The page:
Starr resigns as Baylor chancellor, stays as law professor

Days after he was stripped of his job as Baylor University president over a scandal about how the school handled accusations of sexual assault, Ken Starr said he has resigned as chancellor of the private Baptist school.

In an interview with ESPN published Wednesday, Starr said he will remain as a law professor at the university. 

The resignation will go into effect immediately, he said.

“We need to put this horrible experience behind us,” Starr said in the interview. “We need to be honest.”

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A school spokeswoman didn’t immediately respond to a request for comment.

Until last week, Starr held the job of president and chancellor. He was removed from his president post by the school’s board of regents after an investigation commissioned by the school found that Baylor failed to sufficiently investigate allegations of sexual assault against students, and football players in particular. The school also didn’t provide sufficient support to victims who reported those assaults, the report said.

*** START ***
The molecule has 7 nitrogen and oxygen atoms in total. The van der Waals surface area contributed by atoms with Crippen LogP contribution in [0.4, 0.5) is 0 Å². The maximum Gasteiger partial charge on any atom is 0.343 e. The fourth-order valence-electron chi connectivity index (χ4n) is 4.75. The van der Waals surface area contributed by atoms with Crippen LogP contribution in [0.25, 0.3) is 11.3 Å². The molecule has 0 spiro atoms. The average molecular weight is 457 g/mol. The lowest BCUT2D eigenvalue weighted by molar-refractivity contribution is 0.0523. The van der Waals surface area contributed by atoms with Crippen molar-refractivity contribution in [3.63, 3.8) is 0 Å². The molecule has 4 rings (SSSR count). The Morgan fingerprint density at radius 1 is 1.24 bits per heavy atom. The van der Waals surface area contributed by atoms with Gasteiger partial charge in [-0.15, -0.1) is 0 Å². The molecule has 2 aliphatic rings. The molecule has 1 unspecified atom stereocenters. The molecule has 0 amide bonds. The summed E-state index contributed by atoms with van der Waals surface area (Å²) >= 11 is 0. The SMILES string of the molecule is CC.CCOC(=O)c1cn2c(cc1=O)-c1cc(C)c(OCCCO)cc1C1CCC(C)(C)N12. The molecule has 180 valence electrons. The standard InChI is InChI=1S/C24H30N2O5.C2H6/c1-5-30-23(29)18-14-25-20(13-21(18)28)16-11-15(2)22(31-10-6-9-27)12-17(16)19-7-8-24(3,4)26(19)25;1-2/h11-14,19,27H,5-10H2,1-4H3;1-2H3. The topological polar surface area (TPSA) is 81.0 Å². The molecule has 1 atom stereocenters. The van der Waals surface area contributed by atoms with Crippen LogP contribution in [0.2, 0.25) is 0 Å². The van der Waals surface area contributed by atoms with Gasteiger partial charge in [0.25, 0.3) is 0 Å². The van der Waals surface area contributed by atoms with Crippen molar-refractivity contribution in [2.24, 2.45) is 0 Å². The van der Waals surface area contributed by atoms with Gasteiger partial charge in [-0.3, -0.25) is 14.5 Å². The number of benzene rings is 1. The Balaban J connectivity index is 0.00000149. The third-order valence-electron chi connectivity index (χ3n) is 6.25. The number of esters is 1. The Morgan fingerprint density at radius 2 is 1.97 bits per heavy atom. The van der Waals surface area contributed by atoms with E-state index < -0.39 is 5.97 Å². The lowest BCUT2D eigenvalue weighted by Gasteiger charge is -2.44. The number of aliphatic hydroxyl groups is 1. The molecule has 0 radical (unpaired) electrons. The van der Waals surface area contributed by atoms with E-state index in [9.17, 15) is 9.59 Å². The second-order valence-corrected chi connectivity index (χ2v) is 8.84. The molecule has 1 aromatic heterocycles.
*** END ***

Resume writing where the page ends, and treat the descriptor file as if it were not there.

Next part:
The chancellor job is mostly a figurehead role, board members said last week. It doesn’t have any operating responsibilities, and Starr would mostly focus on fundraising and “religious freedom” issues, they said. But the move still generated criticism from people who felt Starr shouldn’t remain in a prominent role after the scandal.

Starr has said publicly that he didn’t know about the numerous cases of sexual assault until last fall, when the investigation into their handling was commissioned. But in the interview with ESPN, he took some responsibility.

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“The captain goes down with the ship,” he said.

This article originally appeared in the Texas Tribune at